I'm going to agree that it was a sucker punch, but disagree that a suspension wasn't warranted. I absolutely think Walker should have been suspended.

Yes, Ward was taking liberties with Cullen here, but there are a finite number of situations where you can start pummeling a guy who has his gloves on AND his stick in his hand. This was a normal shoving match. Ward didn't board Cullen, spear him, elbow him or draw blood of any kind. If Walker wants to get involved in that fray, then escalate things, but don't ramp them up to 11 without warning.

Some Ducks fans may disagree with me here, as I'm sure they think they've seen this before. Didn't Chris Kunitz beat the crap out of a fetal Zidlicky not too long ago, and didn't Travis Moen jump a number of players in his time in a Ducks sweater? With Zidlicky, he dropped his stick. Roughing can still be called when you drop your stick or feign dropping your stick to goad the other player into starting a fight. Referees watch for that, and even though Zidlicky covered up and didn't throw a punch, the referees determined he was accepting the challenge when he dropped his stick. And if you watch the video, Kunitz is just shoving until he sees the stick drop. Then he starts throwing uppercuts like Tommy Hearns. As for Moen, yeah, he jumped guys, but he never opened with a haymaker. You facewash a guy, you grab his jersey and talk to him: an amuse bouche of violence, if you will. You never open with the entree.

The problem with the way Fighting is perceived by the mainstream media is that everyone assumes it's like this, and that there are no rules. Everyone who doesn't watch hockey assumes that every fight is like the Todd Bertuzzi punch on Steve Moore. They don't realize that there's a code, and that things like the Todd Bertuzzi punch happen when teams aren't following the code. That leads to frustration and mindless attacks. And I think mindless attacks should be reserved as checks to counter other mindless attacks. If Ward spears Cullen, open season. But if they're just shoving each other, it behooves you to shove him a little more and find out what his intentions are with your forward.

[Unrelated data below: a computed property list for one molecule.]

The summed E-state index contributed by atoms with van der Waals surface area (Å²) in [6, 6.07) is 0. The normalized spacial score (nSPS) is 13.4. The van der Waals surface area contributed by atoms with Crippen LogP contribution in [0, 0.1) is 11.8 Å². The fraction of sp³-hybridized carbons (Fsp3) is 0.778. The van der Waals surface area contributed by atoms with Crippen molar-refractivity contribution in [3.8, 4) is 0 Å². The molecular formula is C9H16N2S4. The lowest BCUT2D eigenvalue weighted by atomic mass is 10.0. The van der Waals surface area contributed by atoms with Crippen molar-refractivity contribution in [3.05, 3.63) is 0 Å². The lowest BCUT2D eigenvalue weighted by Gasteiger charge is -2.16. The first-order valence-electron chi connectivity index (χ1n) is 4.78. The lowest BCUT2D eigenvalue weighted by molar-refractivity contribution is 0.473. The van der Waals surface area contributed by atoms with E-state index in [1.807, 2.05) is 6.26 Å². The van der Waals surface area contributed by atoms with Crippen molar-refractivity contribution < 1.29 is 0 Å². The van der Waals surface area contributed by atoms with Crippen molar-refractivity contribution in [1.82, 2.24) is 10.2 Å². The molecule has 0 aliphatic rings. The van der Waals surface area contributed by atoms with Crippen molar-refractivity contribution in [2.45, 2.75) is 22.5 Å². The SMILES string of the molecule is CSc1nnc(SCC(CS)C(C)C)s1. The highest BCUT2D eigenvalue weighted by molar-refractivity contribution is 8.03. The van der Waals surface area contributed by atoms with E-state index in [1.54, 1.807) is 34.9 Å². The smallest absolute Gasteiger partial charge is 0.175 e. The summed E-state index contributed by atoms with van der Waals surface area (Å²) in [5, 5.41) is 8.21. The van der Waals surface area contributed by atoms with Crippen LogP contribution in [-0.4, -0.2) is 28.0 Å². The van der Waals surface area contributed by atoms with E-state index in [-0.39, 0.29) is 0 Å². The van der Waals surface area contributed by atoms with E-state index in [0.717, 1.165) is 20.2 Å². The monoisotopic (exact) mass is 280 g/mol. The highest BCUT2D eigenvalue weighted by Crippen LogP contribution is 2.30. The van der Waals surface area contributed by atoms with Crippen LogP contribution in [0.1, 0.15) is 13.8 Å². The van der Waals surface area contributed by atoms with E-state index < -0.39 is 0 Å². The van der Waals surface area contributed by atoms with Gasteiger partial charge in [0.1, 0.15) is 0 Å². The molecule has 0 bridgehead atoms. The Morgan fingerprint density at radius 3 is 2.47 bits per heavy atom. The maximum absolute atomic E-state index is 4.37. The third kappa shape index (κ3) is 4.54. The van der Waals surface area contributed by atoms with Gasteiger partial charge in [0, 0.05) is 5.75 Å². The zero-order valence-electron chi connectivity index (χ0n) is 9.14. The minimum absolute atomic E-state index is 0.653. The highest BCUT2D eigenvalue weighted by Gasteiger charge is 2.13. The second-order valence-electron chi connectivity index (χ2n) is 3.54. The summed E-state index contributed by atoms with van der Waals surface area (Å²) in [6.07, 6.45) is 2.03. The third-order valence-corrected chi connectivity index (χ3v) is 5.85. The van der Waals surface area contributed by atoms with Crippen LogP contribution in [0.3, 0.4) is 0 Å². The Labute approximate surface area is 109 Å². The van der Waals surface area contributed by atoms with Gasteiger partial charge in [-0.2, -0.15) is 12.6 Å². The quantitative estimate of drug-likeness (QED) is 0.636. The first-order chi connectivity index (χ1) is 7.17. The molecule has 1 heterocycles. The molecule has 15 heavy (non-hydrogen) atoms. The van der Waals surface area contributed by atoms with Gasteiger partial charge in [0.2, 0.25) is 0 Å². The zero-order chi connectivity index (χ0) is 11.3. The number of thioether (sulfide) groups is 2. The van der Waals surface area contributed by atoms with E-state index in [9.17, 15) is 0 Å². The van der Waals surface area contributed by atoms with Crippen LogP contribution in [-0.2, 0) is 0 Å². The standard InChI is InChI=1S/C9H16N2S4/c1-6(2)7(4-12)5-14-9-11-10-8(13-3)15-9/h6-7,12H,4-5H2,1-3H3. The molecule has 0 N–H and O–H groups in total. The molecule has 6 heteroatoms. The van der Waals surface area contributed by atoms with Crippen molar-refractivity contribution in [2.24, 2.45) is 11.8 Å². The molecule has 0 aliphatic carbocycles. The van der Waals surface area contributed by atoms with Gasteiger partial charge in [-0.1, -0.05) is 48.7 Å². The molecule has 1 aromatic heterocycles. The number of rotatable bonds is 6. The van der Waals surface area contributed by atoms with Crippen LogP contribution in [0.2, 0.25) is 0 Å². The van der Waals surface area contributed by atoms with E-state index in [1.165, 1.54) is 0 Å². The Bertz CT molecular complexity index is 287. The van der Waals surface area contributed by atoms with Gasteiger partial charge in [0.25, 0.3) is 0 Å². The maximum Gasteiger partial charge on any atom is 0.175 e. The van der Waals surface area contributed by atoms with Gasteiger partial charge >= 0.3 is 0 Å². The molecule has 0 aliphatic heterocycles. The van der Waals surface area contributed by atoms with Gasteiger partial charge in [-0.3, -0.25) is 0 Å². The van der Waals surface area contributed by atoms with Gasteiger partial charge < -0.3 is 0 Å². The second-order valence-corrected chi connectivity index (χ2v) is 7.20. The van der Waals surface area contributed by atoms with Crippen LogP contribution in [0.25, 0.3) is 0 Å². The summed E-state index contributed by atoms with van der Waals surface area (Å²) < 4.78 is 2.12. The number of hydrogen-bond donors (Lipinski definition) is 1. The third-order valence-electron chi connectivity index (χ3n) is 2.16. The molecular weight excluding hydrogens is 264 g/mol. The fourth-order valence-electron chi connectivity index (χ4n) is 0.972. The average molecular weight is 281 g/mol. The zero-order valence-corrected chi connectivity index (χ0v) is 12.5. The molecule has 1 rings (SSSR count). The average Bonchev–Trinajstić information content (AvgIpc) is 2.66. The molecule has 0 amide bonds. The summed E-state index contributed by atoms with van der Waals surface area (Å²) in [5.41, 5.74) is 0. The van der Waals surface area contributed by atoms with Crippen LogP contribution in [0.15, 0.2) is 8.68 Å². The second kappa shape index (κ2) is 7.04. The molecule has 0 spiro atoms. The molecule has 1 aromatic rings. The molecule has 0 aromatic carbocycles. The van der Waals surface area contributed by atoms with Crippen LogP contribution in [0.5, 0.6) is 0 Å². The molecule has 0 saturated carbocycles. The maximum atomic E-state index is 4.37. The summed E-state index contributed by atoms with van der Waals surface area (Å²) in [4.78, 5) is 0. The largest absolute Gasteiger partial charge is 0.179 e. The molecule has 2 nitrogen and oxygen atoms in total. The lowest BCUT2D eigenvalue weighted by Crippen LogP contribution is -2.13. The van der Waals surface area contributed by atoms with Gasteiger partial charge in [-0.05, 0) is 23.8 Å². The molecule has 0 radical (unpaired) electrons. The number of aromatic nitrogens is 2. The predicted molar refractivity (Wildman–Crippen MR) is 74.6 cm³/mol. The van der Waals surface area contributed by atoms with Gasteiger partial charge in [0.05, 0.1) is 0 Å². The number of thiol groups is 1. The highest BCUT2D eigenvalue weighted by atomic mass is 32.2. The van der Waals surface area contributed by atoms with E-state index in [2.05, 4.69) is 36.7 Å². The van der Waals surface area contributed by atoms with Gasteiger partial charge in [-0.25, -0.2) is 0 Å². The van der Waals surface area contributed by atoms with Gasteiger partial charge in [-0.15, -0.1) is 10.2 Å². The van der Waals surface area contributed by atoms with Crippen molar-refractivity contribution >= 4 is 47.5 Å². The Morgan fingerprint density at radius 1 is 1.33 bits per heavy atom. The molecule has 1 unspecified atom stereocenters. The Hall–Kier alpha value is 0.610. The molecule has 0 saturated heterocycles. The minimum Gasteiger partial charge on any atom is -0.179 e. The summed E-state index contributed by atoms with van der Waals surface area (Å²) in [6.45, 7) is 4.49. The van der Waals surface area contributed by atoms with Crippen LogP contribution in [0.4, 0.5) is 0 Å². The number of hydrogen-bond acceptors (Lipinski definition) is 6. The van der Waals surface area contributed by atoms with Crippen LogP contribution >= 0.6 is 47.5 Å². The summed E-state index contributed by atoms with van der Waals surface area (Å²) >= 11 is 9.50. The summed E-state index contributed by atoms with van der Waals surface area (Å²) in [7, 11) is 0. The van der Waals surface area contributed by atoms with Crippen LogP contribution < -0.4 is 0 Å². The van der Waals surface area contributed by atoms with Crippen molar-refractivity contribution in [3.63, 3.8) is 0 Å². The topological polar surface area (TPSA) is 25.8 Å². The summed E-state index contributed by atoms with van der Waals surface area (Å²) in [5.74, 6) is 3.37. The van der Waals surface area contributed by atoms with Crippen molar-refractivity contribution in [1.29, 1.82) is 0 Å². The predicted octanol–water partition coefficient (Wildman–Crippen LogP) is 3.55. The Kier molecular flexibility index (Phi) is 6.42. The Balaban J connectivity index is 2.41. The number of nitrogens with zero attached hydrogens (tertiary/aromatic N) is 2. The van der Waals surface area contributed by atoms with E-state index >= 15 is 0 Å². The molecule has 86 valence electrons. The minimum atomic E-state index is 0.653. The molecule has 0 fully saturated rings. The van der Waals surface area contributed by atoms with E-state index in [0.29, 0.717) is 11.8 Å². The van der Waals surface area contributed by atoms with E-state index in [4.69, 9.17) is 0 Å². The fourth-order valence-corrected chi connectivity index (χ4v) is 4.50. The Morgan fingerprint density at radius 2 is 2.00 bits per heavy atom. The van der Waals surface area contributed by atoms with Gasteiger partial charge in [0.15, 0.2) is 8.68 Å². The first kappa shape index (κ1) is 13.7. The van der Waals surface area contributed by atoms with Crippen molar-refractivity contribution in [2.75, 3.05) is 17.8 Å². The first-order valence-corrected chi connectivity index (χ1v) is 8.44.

Walker says he heard the appropriate words to believe he was involved in an altercation, but I don't buy that. It happened too fast in a league where players still slash a leg, talk it out and then circle each other like samurai. Walker needed to issue a formal challenge, or at least get a few shoves in there before he punched him. The NHL should've suspended him because no professional hockey player should be throwing a haymaker like that when the other player still has his gloves on and a firm grasp on his stick. It's dangerous for the game, and it's dangerous for Walker, who is probably looking at Retaliation City in this series. And another thing: how is this not message sending? Losing 4-0, a guy steps into a shoving match with a right cross? He's so eager to start a fight, he's going to take a shot at a guy, who didn't agree to drop the gloves, and that's not message sending?

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Wednesday, March 25, 2009

Rap Around: March 25th, 2009

ARTHUR:
This is the Rap Around for March 25th, 2009. Daniel and I will run down hockey headlines from the week with answers limited to one paragraph. Let's get started.

Alexander Ovechkin's "hot stick" goal celebration for his 50th of the season-- more, less or just as outrageous as Selanne's "skeet-shooting" celebration with the Jets?

DANIEL: